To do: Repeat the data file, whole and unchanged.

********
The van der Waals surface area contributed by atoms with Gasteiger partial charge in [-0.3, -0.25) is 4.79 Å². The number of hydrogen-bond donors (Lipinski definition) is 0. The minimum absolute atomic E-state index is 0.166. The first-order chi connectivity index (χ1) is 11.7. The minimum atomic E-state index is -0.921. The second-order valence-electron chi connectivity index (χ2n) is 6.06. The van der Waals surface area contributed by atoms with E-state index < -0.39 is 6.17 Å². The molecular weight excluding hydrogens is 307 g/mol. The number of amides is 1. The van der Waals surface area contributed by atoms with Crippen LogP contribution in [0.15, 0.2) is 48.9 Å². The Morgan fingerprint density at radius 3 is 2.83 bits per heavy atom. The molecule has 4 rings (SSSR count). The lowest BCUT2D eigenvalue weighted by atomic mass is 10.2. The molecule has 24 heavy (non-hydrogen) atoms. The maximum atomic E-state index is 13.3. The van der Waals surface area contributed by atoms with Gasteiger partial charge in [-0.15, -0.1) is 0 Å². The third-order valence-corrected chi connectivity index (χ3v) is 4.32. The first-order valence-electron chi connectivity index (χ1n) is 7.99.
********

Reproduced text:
The van der Waals surface area contributed by atoms with Gasteiger partial charge in [-0.3, -0.25) is 4.79 Å². The number of hydrogen-bond donors (Lipinski definition) is 0. The minimum absolute atomic E-state index is 0.166. The first-order chi connectivity index (χ1) is 11.7. The minimum atomic E-state index is -0.921. The second-order valence-electron chi connectivity index (χ2n) is 6.06. The van der Waals surface area contributed by atoms with E-state index < -0.39 is 6.17 Å². The molecular weight excluding hydrogens is 307 g/mol. The number of amides is 1. The van der Waals surface area contributed by atoms with Crippen LogP contribution in [0.15, 0.2) is 48.9 Å². The Morgan fingerprint density at radius 3 is 2.83 bits per heavy atom. The molecule has 4 rings (SSSR count). The lowest BCUT2D eigenvalue weighted by atomic mass is 10.2. The molecule has 24 heavy (non-hydrogen) atoms. The maximum atomic E-state index is 13.3. The van der Waals surface area contributed by atoms with Gasteiger partial charge in [-0.15, -0.1) is 0 Å². The third-order valence-corrected chi connectivity index (χ3v) is 4.32. The first-order valence-electron chi connectivity index (χ1n) is 7.99.